Joe BidenJoe BidenHillicon Valley: Biden calls on Facebook to change political speech rules | Dems demand hearings after Georgia election chaos | Microsoft stops selling facial recognition tech to police Trump finalizing executive order calling on police to use ‘force with compassion’ The Hill’s Campaign Report: Biden campaign goes on offensive against Facebook MORE is facing questions over whether his full embrace of former President Obama, which has helped him become the Democratic front-runner for the White House, is enough to paper over his own shortcomings as a candidate.
Biden has pointed to his closeness with Obama to withstand attacks against his record on civil rights and has retained a lead in polls after a shaky first debate performance largely because of support from black voters.
A Quinnipiac University Poll survey released Monday found Biden with 53 percent support nationally among polled black voters. No other candidate is polling in double digits.
“If Barack ObamaBarack Hussein ObamaHarris grapples with defund the police movement amid veep talk Five ways America would take a hard left under Joe Biden Valerie Jarrett: ‘Democracy depends upon having law enforcement’ MORE were running in this primary, he’d be the nominee, he’s still that popular, and Joe Biden wrapping his arms around Obama is one of the reasons whey Biden outpolls everyone else 3- or 4-to-1 among African Americans,” said Steve McMahon, a Democratic strategist who is not affiliated with any of the candidates. “They trust the president and by extension they trust his confidence in the vice president, who stood by his side.”
But Biden is facing scrutiny of his record separate from Obama, such as his past support for a crime bill and his ties to the credit card industry. And some Democrats note that Biden’s nostalgic campaign risks highlighting one of the most stinging criticisms against him — that he is a candidate from the past.
Biden has recently signaled that he’ll look to forge his own path, an indication that he’s worried that a reliance on the popular former president may cut against the rationale for his own candidacy. Speaking at an NAACP event last week, Biden said he would not use Obama as a “crutch” for his own campaign.
“The fact of the matter is, this is not a continuation of our administration,” he added. “What it is, is there are new problems we face today that are different from the ones we faced at the time. But the fact of the matter is he’s a close friend, I’m very proud to have served with him.”
Democratic strategists say those remarks are an acknowledgement that Obama cannot be a cure-all for Biden’s campaign.
“The reason that you’re seeing Biden add these caveats is because Obama can be a validator of the campaign, but not the sole foundation of it, which is why you’re now also seeing Biden starting to roll out his own unique positions, policy plans that are different than the Obama administration,” said Democratic strategist Eddie Vale.
Biden’s critics on the left argue that he’d be going nowhere in this primary if it weren’t for the goodwill he earned under Obama.
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They expect that will evaporate at some point, as the activist base draws attention to Biden’s decades-long record to cast him as out of touch with where the party stands today.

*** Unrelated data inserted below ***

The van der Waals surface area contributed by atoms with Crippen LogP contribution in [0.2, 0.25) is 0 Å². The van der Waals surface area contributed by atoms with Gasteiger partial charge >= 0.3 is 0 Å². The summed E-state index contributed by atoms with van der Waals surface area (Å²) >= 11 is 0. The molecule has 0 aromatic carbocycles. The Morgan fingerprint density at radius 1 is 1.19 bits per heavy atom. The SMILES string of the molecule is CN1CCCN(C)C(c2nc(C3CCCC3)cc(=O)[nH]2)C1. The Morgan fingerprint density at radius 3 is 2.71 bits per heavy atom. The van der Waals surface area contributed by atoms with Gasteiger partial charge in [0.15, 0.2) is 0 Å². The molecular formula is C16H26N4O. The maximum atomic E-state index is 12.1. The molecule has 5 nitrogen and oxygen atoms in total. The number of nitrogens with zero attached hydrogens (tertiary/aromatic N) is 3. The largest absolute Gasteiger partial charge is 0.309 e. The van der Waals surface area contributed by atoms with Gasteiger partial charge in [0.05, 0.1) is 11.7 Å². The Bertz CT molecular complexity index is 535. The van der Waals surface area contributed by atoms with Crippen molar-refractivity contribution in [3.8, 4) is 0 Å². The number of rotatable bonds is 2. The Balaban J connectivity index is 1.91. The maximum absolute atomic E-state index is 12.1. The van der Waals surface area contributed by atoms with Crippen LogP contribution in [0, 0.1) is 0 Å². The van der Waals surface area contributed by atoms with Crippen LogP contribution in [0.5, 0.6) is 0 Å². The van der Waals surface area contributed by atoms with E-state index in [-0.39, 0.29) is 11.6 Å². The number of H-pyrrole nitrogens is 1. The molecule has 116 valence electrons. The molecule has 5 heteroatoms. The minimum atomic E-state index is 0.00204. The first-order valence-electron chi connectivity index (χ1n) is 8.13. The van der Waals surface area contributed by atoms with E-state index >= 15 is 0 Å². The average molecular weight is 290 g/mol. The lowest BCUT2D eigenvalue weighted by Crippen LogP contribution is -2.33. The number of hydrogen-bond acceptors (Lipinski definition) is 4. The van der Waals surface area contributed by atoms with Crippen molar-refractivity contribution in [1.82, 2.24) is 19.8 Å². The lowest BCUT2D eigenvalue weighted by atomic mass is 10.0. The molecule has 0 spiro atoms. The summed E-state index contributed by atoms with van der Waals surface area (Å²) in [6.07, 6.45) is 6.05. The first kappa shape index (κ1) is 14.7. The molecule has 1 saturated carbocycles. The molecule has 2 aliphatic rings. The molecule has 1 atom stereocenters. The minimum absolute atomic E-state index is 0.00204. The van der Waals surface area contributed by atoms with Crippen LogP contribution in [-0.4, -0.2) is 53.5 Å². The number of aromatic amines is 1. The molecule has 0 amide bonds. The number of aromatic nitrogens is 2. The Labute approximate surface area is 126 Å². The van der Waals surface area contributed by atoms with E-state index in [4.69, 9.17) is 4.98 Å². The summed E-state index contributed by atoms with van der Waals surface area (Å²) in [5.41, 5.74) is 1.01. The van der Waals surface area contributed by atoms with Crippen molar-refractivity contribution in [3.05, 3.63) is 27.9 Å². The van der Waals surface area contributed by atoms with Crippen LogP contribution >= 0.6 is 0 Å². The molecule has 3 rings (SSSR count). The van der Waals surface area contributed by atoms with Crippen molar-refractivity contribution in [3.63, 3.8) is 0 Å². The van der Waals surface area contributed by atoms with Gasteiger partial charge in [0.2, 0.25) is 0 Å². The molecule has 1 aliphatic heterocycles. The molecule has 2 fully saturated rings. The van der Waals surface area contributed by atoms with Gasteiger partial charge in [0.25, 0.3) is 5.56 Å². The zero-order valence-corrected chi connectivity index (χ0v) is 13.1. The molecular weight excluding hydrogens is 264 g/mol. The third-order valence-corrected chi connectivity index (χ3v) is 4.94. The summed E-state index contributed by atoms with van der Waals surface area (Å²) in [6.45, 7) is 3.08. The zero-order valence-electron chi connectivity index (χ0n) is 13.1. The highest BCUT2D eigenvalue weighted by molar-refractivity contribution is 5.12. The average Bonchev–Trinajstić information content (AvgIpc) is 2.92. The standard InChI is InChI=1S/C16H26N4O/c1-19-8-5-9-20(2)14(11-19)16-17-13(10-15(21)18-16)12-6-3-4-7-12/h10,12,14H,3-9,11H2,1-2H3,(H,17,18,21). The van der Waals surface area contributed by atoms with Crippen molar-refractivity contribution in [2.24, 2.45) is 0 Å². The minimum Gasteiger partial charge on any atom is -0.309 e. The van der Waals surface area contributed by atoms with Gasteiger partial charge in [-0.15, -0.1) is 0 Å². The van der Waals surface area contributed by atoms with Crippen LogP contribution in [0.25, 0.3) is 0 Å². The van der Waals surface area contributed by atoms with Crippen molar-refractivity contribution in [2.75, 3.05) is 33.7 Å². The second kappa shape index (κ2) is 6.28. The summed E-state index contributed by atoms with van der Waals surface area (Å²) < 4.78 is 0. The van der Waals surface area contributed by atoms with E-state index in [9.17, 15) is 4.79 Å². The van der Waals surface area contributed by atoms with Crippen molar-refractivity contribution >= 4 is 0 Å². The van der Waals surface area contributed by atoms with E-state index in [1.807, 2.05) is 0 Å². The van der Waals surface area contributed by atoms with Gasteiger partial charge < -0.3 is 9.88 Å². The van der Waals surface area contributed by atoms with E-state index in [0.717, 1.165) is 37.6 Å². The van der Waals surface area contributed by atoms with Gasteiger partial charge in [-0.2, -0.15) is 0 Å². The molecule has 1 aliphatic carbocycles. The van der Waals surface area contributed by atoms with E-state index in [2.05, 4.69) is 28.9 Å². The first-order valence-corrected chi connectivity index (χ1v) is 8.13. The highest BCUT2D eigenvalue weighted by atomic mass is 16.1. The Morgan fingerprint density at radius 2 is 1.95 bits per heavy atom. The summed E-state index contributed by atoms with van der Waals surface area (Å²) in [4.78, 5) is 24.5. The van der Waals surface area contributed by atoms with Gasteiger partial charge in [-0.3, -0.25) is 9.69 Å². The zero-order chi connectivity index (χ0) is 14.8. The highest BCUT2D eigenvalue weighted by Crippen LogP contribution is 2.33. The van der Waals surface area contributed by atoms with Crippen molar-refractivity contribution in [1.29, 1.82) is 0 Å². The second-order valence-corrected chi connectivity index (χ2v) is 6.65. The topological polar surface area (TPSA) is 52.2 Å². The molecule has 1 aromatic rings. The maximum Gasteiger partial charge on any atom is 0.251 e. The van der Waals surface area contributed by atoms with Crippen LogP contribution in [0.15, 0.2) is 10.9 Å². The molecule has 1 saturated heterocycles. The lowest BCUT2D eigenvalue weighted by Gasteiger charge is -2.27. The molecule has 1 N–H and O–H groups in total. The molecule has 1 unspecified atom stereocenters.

“Biden’s only path to the nomination was a decision by Obama to go all-out for him by energizing the broad base of Democrats who still love Obama,” said Jonathan Tasini, a progressive writer. “Once Obama made clear that wouldn’t happen, Biden had to embrace him on his own, because without that connection, Biden is like political cotton candy — giving a quick little sugar high which wears off with the inevitable crash coming, whether soon or pretty much in early 2020.”
And some Democrats are worried that a campaign run on nostalgia for the prior Democratic administration is the wrong message at a time when the party is grappling with whether a key part of Obama’s legacy might be that he alienated the white working class voters who propelled President TrumpDonald John TrumpSenate advances public lands bill in late-night vote Warren, Democrats urge Trump to back down from veto threat over changing Confederate-named bases Esper orders ‘After Action Review’ of National Guard’s role in protests MORE to victory.
“Biden’s relationship to Obama may help him with black voters but can hurt him with the white working class men that comprise a large part of his rationale for running,” said Basil Smikle, who served as the executive director of the New York State Democratic Party. “Many of those voters didn’t only vote for Trump as a repudiation of Obama but they’ve also been leaving the Democratic Party for over a decade — which is why other candidates who can grow the party with new voters still has appeal.”
McMahon said Biden’s ties to Obama have helped him stay anchored as the pragmatic centrist in a race that has seen many of the candidates rushing to the left and embracing positions they may have to walk back in the general election.
“Biden is running the campaign that Biden needs to run, and it may not be ultimately successful if the party has moved too far away from him,” he said. “But he’s running a general election campaign in a primary, which if it doesn’t kill him will make him stronger. He’s running the only campaign he can run and playing the cards he’s dealt, and other than his first debate performance he’s doing it pretty damn well.”